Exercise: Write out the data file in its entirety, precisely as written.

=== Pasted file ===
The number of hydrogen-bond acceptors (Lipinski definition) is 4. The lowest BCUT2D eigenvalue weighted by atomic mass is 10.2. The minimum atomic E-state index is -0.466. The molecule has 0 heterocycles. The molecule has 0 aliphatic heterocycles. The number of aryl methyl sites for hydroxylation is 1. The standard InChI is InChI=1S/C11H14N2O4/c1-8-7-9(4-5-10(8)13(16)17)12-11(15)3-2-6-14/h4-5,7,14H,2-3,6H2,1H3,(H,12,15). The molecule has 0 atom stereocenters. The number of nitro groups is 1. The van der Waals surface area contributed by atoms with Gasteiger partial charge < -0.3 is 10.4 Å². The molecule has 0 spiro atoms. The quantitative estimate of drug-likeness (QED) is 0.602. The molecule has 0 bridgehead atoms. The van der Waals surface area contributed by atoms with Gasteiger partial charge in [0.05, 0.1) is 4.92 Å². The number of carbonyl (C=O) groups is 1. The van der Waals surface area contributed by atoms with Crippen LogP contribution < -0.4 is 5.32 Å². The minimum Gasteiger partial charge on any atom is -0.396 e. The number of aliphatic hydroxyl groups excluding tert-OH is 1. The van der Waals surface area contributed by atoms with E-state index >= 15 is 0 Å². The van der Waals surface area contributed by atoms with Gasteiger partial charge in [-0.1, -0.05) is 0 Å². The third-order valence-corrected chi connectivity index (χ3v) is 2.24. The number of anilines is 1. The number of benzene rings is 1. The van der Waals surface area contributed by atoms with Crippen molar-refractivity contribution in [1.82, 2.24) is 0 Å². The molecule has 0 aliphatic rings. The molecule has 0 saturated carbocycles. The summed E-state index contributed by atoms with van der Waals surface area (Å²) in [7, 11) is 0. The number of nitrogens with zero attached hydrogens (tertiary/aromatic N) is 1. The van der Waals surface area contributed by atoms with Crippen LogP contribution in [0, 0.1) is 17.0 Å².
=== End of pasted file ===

The number of hydrogen-bond acceptors (Lipinski definition) is 4. The lowest BCUT2D eigenvalue weighted by atomic mass is 10.2. The minimum atomic E-state index is -0.466. The molecule has 0 heterocycles. The molecule has 0 aliphatic heterocycles. The number of aryl methyl sites for hydroxylation is 1. The standard InChI is InChI=1S/C11H14N2O4/c1-8-7-9(4-5-10(8)13(16)17)12-11(15)3-2-6-14/h4-5,7,14H,2-3,6H2,1H3,(H,12,15). The molecule has 0 atom stereocenters. The number of nitro groups is 1. The van der Waals surface area contributed by atoms with Gasteiger partial charge < -0.3 is 10.4 Å². The molecule has 0 spiro atoms. The quantitative estimate of drug-likeness (QED) is 0.602. The molecule has 0 bridgehead atoms. The van der Waals surface area contributed by atoms with Gasteiger partial charge in [0.05, 0.1) is 4.92 Å². The number of carbonyl (C=O) groups is 1. The van der Waals surface area contributed by atoms with Crippen LogP contribution < -0.4 is 5.32 Å². The minimum Gasteiger partial charge on any atom is -0.396 e. The number of aliphatic hydroxyl groups excluding tert-OH is 1. The van der Waals surface area contributed by atoms with E-state index >= 15 is 0 Å². The van der Waals surface area contributed by atoms with Gasteiger partial charge in [-0.1, -0.05) is 0 Å². The third-order valence-corrected chi connectivity index (χ3v) is 2.24. The number of anilines is 1. The number of benzene rings is 1. The van der Waals surface area contributed by atoms with Crippen molar-refractivity contribution in [1.82, 2.24) is 0 Å². The molecule has 0 aliphatic rings. The molecule has 0 saturated carbocycles. The summed E-state index contributed by atoms with van der Waals surface area (Å²) in [7, 11) is 0. The number of nitrogens with zero attached hydrogens (tertiary/aromatic N) is 1. The van der Waals surface area contributed by atoms with Crippen LogP contribution in [0, 0.1) is 17.0 Å².